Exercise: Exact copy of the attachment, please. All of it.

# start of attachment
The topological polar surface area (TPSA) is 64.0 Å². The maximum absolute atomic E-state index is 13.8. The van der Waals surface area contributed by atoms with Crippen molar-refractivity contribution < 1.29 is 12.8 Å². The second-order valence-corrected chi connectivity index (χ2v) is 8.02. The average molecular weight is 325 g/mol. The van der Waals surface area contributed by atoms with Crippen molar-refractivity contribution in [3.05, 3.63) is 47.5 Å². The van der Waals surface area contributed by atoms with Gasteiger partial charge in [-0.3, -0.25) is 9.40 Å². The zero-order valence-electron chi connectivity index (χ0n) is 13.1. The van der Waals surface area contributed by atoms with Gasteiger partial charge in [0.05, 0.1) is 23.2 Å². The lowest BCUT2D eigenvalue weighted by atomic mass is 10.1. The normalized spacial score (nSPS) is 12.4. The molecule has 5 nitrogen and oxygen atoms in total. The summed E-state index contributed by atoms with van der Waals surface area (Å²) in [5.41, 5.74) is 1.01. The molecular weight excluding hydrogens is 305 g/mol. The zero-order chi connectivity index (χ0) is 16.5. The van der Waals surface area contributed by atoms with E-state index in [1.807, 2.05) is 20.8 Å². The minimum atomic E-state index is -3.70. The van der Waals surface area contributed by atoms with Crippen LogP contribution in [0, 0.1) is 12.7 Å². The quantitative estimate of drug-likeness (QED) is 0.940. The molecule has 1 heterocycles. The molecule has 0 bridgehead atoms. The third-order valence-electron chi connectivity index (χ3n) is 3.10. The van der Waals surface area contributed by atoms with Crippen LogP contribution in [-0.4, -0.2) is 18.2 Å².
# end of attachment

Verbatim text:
The topological polar surface area (TPSA) is 64.0 Å². The maximum absolute atomic E-state index is 13.8. The van der Waals surface area contributed by atoms with Crippen molar-refractivity contribution < 1.29 is 12.8 Å². The second-order valence-corrected chi connectivity index (χ2v) is 8.02. The average molecular weight is 325 g/mol. The van der Waals surface area contributed by atoms with Crippen molar-refractivity contribution in [3.05, 3.63) is 47.5 Å². The van der Waals surface area contributed by atoms with Gasteiger partial charge in [-0.3, -0.25) is 9.40 Å². The zero-order valence-electron chi connectivity index (χ0n) is 13.1. The van der Waals surface area contributed by atoms with Gasteiger partial charge in [0.05, 0.1) is 23.2 Å². The lowest BCUT2D eigenvalue weighted by atomic mass is 10.1. The normalized spacial score (nSPS) is 12.4. The molecule has 5 nitrogen and oxygen atoms in total. The summed E-state index contributed by atoms with van der Waals surface area (Å²) in [5.41, 5.74) is 1.01. The molecular weight excluding hydrogens is 305 g/mol. The zero-order chi connectivity index (χ0) is 16.5. The van der Waals surface area contributed by atoms with E-state index in [1.807, 2.05) is 20.8 Å². The minimum atomic E-state index is -3.70. The van der Waals surface area contributed by atoms with Crippen LogP contribution in [0, 0.1) is 12.7 Å². The quantitative estimate of drug-likeness (QED) is 0.940. The molecule has 1 heterocycles. The molecule has 0 bridgehead atoms. The third-order valence-electron chi connectivity index (χ3n) is 3.10. The van der Waals surface area contributed by atoms with Crippen LogP contribution in [-0.4, -0.2) is 18.2 Å².